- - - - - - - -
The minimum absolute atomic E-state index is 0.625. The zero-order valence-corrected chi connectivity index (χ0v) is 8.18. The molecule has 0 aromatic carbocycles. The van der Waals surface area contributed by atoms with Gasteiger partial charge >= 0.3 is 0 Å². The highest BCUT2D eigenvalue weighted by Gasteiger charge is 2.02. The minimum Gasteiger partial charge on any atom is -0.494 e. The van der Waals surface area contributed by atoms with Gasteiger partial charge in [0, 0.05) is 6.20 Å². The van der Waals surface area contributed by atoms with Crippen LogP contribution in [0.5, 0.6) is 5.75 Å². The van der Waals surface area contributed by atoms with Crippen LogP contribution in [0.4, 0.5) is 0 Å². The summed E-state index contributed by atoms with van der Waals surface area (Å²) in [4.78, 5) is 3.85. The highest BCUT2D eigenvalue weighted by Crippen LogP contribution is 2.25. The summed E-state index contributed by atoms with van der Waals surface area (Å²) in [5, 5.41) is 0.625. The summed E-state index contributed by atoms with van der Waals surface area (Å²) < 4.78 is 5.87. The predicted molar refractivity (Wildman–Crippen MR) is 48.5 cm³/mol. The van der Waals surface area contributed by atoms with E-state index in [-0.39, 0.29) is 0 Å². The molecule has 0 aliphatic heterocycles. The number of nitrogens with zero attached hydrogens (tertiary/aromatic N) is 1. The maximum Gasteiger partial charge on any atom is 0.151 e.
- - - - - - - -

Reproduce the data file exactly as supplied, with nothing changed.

The minimum absolute atomic E-state index is 0.625. The zero-order valence-corrected chi connectivity index (χ0v) is 8.18. The molecule has 0 aromatic carbocycles. The van der Waals surface area contributed by atoms with Gasteiger partial charge >= 0.3 is 0 Å². The highest BCUT2D eigenvalue weighted by Gasteiger charge is 2.02. The minimum Gasteiger partial charge on any atom is -0.494 e. The van der Waals surface area contributed by atoms with Gasteiger partial charge in [0, 0.05) is 6.20 Å². The van der Waals surface area contributed by atoms with Crippen LogP contribution in [0.5, 0.6) is 5.75 Å². The van der Waals surface area contributed by atoms with Crippen LogP contribution in [0.4, 0.5) is 0 Å². The summed E-state index contributed by atoms with van der Waals surface area (Å²) in [4.78, 5) is 3.85. The highest BCUT2D eigenvalue weighted by Crippen LogP contribution is 2.25. The summed E-state index contributed by atoms with van der Waals surface area (Å²) in [5, 5.41) is 0.625. The summed E-state index contributed by atoms with van der Waals surface area (Å²) < 4.78 is 5.87. The predicted molar refractivity (Wildman–Crippen MR) is 48.5 cm³/mol. The van der Waals surface area contributed by atoms with E-state index in [-0.39, 0.29) is 0 Å². The molecule has 0 aliphatic heterocycles. The number of nitrogens with zero attached hydrogens (tertiary/aromatic N) is 1. The maximum Gasteiger partial charge on any atom is 0.151 e.